I Can Be Who I Truly Am at Work — Why That Matters to Me, a Trans Woman with a Disability

Sponsored by 3M

Photo Courtesy of 3M.

Photo Courtesy of 3M.

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Bringing our full selves to work is already easier said than done, but it can be especially difficult when companies don’t walk the talk. For Jaymie Wagner, a trans woman with severe rheumatoid arthritis and a rainbow of hair, this hasn’t been the case — and that’s because of the deeply supportive culture at 3M.

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A 3Mer of nine years, with 2 years in her current role as an IT Service Delivery Lead, Jaymie didn’t come out to her team until years into her career at the manufacturing company. When she did decide to come out, she said every single one of her team members extended their support. “I announced I’d be changing my name and my pronouns, and everyone was so conscientious of making sure they were addressing me correctly,” she added.

Jaymie’s team extended similar support when she shared her arthritis diagnosis, including her boss, who made sure to arrange accommodations for her like new office furniture and a reserved parking space. “My bosses have never looked at me differently for my disability or my sexuality,” she said, which makes bringing her authentic self to work a smooth and truly rewarding experience.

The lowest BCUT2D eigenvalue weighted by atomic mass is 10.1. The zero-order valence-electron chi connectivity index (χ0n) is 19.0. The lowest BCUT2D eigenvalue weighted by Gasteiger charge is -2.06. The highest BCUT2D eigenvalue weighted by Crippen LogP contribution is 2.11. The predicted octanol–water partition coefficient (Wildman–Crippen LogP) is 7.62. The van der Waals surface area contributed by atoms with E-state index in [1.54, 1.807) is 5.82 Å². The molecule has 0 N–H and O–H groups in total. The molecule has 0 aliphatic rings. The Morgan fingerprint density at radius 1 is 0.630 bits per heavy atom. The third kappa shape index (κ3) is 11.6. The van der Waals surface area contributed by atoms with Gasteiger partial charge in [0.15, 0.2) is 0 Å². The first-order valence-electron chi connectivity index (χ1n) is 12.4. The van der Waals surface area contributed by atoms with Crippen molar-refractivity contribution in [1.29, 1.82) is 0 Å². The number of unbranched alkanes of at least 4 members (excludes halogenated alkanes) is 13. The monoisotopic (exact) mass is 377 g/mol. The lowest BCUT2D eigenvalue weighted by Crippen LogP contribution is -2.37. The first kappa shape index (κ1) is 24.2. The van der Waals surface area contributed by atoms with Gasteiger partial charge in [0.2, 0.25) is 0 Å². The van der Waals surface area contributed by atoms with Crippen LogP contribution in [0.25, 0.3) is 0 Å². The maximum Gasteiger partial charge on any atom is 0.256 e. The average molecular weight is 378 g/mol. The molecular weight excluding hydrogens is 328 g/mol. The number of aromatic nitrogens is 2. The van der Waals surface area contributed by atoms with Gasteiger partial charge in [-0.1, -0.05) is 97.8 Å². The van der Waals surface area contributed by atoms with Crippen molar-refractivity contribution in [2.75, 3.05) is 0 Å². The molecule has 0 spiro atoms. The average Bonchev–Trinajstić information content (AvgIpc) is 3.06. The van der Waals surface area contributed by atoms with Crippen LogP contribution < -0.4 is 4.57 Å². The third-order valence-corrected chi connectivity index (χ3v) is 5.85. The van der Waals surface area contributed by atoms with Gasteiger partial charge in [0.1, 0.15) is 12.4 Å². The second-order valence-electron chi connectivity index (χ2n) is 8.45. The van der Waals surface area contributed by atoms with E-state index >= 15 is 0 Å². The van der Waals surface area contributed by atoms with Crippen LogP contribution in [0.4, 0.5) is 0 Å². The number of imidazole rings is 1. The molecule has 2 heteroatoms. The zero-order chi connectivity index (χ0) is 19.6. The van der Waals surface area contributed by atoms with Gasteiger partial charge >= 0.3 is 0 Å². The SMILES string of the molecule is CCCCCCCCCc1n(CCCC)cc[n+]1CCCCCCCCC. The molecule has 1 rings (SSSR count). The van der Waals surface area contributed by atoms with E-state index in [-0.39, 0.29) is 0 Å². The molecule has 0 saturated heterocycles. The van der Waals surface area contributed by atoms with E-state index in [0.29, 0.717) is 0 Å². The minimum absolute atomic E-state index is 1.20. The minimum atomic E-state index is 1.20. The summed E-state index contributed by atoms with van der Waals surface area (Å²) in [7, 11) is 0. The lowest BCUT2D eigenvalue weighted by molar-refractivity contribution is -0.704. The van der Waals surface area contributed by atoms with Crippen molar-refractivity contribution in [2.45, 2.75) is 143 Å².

She recently shared with us the extent of 3M’s support, as well as advice for trans women and differently abled people seeking community at work. Check out what she had to say below.

How long have you been at 3M, and what were you doing previously?

I’ve been at 3M for nine years now. I’ve also held tech-related positions at AT&T, IBM, Sterling Commerce and Cogent Systems, which was acquired by 3M. 

Tell me a little about your career journey at 3M. 

I started out as a Field Engineer at 3M and was traveling quite a bit. I got to the point in my personal life where I wanted to cut out some of the travel, so I moved into 3M’s main IT ecosystem and worked from Ohio for a while. 

About a year and a half ago, I was in a position where my role was at risk of being dissolved. Even though it was scary, 3M gave me the opportunity to apply to other roles that interested me. From there, I decided to relocate to Minnesota to begin my role as a Service Delivery Lead which involves project managing, facilitating change management, prioritizing IT improvements and projects and more. 

What was your experience like relocating?

It was scary at first — moving to a new place that I’d only been a few times — but as I started to get used to life in Minnesota, I started figuring out where I was at both personally and emotionally. I started writing and within about six months of the move, I realized some things about myself that I needed to sit back and accept. That is when I decided to publicly come out as a trans woman. 

Tell me a little about your experience coming out at work. 

One of my first visits was to 3M’s Employee Assistance Program. I told them, “I don't know what to do.” From there, they helped me find counseling resources and local support, and put me in contact with 3M’s Pride Group. Someone from the group connected me with Alison Heebsh, who had also transitioned while at 3M. She was kind enough to take me out to lunch and offered me her advice and support. She also introduced me to a few other trans women who had transitioned at 3M.